Starting Friday, wearing a mask indoors in Anne Arundel County school buildings will be optional.
In December, the State Board of Education established offramps from the school masking requirement, which originally was established in August to slow the spread of COVID-19.. One of those options states that “when 80 percent of the population of the county is fully vaccinated as reported by the Maryland Department of Health,” the mandate can be lifted.
Superintendent George Arlotto verified Wednesday that at least 80% of county residents eligible for vaccination have been inoculated against COVID-19, so he recommended lifting the requirement. The Anne Arundel County Board of Education unanimously voted at its Wednesday night meeting to end the mandate, making masks optional starting Friday in all school buildings.
Schools spokesman Bob Mosier said it is the system’s understanding that schools can lift the mask mandate once 80% of the eligible population is vaccinated, rather than 80% of the total population.
The published standard from the state school board was not explicit about whether 80% refers to the total population or eligible population. Lora Rakowski, a spokesperson for the Maryland State Department of Education, said Wednesday evening that 80% of the county’s eligible population being vaccinated is an acceptable standard for a county to consider unmasking.
Corine Frank, a school board member from Pasadena, made the motion to make masking optional.
“Families have only asked for us to recognize their right to make these decisions,” Frank said.
Melissa Ellis, a board member from Millersville, asked Arlotto to send a message to students and staff about not singling out or ridiculing someone over whether they are or are not wearing a mask.
“This is absolutely a choice, and there is absolutely no reason to make any assumptions about someone’s choice,” she said.
Students will still be required to wear masks on buses, as required by a federal transportation mandate.
Parents who signed up for public comment during Wednesday’s Board of Education meeting to urge members to drop the mandate thanked the representatives instead.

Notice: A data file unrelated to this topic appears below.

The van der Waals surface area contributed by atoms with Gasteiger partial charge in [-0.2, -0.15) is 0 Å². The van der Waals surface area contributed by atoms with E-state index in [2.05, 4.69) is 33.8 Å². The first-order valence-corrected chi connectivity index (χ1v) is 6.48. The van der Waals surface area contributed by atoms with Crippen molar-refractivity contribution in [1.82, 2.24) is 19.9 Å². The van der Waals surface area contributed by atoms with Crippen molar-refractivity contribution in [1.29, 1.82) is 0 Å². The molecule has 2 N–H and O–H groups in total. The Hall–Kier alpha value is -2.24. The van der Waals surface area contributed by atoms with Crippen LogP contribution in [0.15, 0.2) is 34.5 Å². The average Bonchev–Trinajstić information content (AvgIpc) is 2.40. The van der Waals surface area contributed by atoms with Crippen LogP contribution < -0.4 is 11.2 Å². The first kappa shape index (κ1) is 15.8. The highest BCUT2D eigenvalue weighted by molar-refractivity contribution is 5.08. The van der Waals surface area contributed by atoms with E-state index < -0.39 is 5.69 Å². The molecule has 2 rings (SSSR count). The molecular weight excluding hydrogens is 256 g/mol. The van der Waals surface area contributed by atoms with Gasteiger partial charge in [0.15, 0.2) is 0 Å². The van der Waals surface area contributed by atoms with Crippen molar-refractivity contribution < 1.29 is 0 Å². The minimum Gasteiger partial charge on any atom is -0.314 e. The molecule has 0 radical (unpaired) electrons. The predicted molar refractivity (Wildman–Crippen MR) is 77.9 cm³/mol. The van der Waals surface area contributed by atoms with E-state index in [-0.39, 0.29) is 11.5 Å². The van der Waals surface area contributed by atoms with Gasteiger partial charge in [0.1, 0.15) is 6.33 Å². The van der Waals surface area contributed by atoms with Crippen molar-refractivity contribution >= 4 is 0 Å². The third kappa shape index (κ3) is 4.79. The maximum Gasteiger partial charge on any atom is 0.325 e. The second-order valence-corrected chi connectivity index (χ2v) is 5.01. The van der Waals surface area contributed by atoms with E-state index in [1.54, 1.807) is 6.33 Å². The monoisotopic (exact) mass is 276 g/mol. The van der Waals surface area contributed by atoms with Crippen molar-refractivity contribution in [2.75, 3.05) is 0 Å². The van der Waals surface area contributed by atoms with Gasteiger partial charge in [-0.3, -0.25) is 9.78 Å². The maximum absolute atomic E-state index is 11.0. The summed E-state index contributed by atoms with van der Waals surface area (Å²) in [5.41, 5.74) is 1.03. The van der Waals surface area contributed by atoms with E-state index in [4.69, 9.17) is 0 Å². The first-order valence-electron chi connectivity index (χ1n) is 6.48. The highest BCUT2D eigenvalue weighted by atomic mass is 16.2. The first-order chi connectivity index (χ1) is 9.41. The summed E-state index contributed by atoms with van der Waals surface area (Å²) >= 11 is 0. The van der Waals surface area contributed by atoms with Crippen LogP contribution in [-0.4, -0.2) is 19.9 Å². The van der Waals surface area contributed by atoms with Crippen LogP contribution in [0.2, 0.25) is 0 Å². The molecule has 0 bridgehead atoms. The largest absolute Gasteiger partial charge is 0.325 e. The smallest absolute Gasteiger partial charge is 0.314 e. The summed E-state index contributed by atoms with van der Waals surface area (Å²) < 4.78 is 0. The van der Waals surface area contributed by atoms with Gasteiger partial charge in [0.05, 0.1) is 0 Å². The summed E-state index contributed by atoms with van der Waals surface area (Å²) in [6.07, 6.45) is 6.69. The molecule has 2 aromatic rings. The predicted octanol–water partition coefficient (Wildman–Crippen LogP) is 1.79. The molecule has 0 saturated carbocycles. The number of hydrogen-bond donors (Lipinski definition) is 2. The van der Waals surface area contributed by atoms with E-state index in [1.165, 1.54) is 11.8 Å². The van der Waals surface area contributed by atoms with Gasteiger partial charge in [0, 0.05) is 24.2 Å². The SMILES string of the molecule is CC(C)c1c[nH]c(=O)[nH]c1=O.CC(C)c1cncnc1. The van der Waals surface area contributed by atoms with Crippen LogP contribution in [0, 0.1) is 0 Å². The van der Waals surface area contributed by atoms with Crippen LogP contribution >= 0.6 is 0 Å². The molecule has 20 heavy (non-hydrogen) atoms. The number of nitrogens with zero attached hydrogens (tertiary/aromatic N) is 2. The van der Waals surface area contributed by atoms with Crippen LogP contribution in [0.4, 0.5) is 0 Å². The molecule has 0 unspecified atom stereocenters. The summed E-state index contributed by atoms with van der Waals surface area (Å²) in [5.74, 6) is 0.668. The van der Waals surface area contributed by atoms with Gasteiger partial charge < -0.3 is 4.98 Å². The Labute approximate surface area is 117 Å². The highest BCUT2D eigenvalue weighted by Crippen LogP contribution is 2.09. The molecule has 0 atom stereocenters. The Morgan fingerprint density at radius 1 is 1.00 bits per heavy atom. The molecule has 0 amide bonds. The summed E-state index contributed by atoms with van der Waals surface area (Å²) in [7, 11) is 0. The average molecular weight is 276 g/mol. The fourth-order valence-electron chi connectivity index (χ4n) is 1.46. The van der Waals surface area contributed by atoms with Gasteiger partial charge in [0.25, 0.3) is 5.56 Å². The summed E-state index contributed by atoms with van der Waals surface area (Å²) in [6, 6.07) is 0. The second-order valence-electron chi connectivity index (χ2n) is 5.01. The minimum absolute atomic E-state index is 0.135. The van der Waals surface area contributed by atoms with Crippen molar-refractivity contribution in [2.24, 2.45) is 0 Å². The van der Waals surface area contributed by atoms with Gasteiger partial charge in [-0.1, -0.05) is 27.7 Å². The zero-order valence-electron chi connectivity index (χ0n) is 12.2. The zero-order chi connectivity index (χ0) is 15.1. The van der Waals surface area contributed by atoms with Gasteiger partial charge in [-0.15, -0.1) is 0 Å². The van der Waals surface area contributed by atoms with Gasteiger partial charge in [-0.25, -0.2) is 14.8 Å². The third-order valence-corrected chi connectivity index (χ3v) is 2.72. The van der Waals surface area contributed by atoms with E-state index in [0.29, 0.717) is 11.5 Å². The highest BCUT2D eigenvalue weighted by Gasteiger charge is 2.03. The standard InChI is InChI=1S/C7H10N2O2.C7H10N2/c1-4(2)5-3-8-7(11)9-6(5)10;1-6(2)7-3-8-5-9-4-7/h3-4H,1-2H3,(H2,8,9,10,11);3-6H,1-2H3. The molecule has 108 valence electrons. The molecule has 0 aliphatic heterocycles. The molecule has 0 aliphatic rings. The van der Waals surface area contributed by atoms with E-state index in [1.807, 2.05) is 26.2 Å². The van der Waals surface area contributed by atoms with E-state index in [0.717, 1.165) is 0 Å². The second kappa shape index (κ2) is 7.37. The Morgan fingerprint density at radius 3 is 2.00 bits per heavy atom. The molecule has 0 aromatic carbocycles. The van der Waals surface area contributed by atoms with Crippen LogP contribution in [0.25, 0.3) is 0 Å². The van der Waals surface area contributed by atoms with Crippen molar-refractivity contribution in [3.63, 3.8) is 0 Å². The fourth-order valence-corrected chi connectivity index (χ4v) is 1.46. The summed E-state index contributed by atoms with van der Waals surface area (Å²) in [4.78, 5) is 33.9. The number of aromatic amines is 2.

Crofton parent Kristen Caminiti said she supports the offramps offered by the state, but said she interprets MSDE’s rule as applying to the total population. What will happen when the youngest children become eligible, and the vaccination rate declines as the pool of eligible residents increases, she asked.
“It does not say 80% of eligible residents, so why the sudden change?” she said.
The Teachers Association of Anne Arundel County released a statement Thursday saying it supports the board’s decision to make masking optional.
“Dr. Arlotto, Dr. Kalyanaraman and the entire Board of Education have consistently, under highly politicized and challenging circumstances, followed the advice of the medical and scientific community,” President Russell Leone said in a statement. “And we are certain AACPS will continue to address the needs of the most vulnerable within our school community.”
The issue of masking in schools continues to be controversial around Maryland. Last week, Maryland Gov. Larry Hogan urged the State Board of Education to rescind its school masking policy in light of recent improving health metrics.
In a letter to the board dated Feb. 10, Hogan said it was “critical to move toward normalcy for students and families.”
On Tuesday, a group of parents and activists filed a lawsuit to challenge the school masking requirement implemented by the state school board.
“Parents throughout the state of Maryland want their rightful decision-making power returned,” Ali Rak, co-founder of The Coalition of Maryland Parents, said in a statement. “Children are the least at risk for adverse outcomes from a COVID-19 infection and yet, the last to see restrictions removed throughout this entire years long ordeal.”
Mask mandates for government buildings are being dropped by the state and county. On Tuesday, Anne Arundel County Executive Steuart Pittman said the mask requirement for county buildings will end Feb. 22 because of dropping COVID case rates and hospitalizations.
The Evening Sun
On Monday, Hogan said the mandate for state buildings will also end Feb. 22.
In other business related to the pandemic, Arlotto announced Wednesday the end of mandatory vaccination or testing for athletes this spring, citing the declining COVID rate and the outdoor nature of spring sports. The program will continue through the end of the winter season.